Timo Glock has claimed that he has no concerns about getting back into the cockpit of his Toyota TF108 at this weekend's Hungarian Grand Prix, despite the major shunt he suffered at Hockenheim.

The German was hospitalised after the accident, which pitched his car out of a solid points-scoring position and backwards into the pit-wall, but escaped without any serious injury and was able to test with the team for a day at Jerez in the build-up to round eleven this weekend.

While Red Bull rival David Coulthard has suggested that there should be an investigation into the structural integrity of the TF108, Glock insists that he is happy with the team's own exhaustive inspection of the car after his accident - and the conclusion that parts that may have been damaged at the British Grand Prix led to the shunt.

"I am definitely confident that car is as safe as it can be," he told journalists at the Hungaroring, "At Silverstone, we had quite a lot of trouble in the race. I went through the gravel a couple of times and stuff like this which, in the end, I think was the main reason why we had the problem at Hockenheim. For me, there is no doubt that our car is safe enough to drive in the race and to compete this season. When you operate on the limit, things happen like this and we analysed it and we know why and there is no reason to have any doubts."

Glock admitted that, to some degree, he was happy to have been told that it had been a mechanical failure, rather than driver error, that caused the crash, and revealed that he had only taken so long to get out of the wreck because he had been winded by the impact with the pit-wall.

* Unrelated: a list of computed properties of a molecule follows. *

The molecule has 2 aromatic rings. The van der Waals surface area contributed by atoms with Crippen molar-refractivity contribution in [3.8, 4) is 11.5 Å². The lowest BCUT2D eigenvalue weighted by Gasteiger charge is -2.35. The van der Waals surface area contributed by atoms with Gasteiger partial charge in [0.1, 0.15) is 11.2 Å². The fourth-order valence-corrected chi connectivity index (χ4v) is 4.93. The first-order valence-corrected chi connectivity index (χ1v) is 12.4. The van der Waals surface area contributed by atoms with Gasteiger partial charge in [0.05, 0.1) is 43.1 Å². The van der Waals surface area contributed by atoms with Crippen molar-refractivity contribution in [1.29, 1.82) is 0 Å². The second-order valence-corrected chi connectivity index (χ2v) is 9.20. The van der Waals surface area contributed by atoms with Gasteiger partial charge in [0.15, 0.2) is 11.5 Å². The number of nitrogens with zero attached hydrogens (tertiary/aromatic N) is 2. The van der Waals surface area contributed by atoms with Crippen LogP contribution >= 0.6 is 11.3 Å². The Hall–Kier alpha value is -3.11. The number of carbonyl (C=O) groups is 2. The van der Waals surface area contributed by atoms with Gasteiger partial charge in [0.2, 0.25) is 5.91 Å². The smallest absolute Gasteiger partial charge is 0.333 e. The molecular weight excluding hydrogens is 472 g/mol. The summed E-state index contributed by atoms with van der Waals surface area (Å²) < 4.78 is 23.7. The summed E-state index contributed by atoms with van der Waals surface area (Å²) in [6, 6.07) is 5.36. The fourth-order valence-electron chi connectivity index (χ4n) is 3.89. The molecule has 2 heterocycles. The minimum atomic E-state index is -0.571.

"Until I came into the medical centre, I was sure that maybe I made a mistake," he confessed, "I came a bit too wide out of the kerb and, with a heavy fuelled car, I felt some bottoming, so I thought it might be my mistake. But then they told me that the rear suspension collapsed and that was the reason for the crash.

"When I saw it the first time, it looked more spectacular than it felt in the car. For sure, it was a bit painful on the back in the first impact but, when you see so much stuff flying around, it looks more spectacular than it was right at the end.

"After the first impact, I couldn't really breathe. I think, before I hit the wall, I breathed at the wrong moment and didn't expect an impact like this. But, in the end, I just took my time to get out of the car. Before that, I was okay and had no pain. I don't know how long it took before the medical car was at my car but, in the end, for me, everything was okay. My feeling was that I was okay and had no problems to get out of the car."

Despite running for a day at Jerez, Glock underwent a precautionary medical check in Hungary, but will be back in the car this weekend.

"There have been no after-effects - maybe too many interviews and stuff like this," he grinned, "But, at the end, I am okay. I did the test in Jerez without any problems, 80 laps or 78 laps, without any problems. It was quite a quick check [today]. They knew that I did the test without any problems, they got all the pictures from MRT and stuff like this. Everything was alright."

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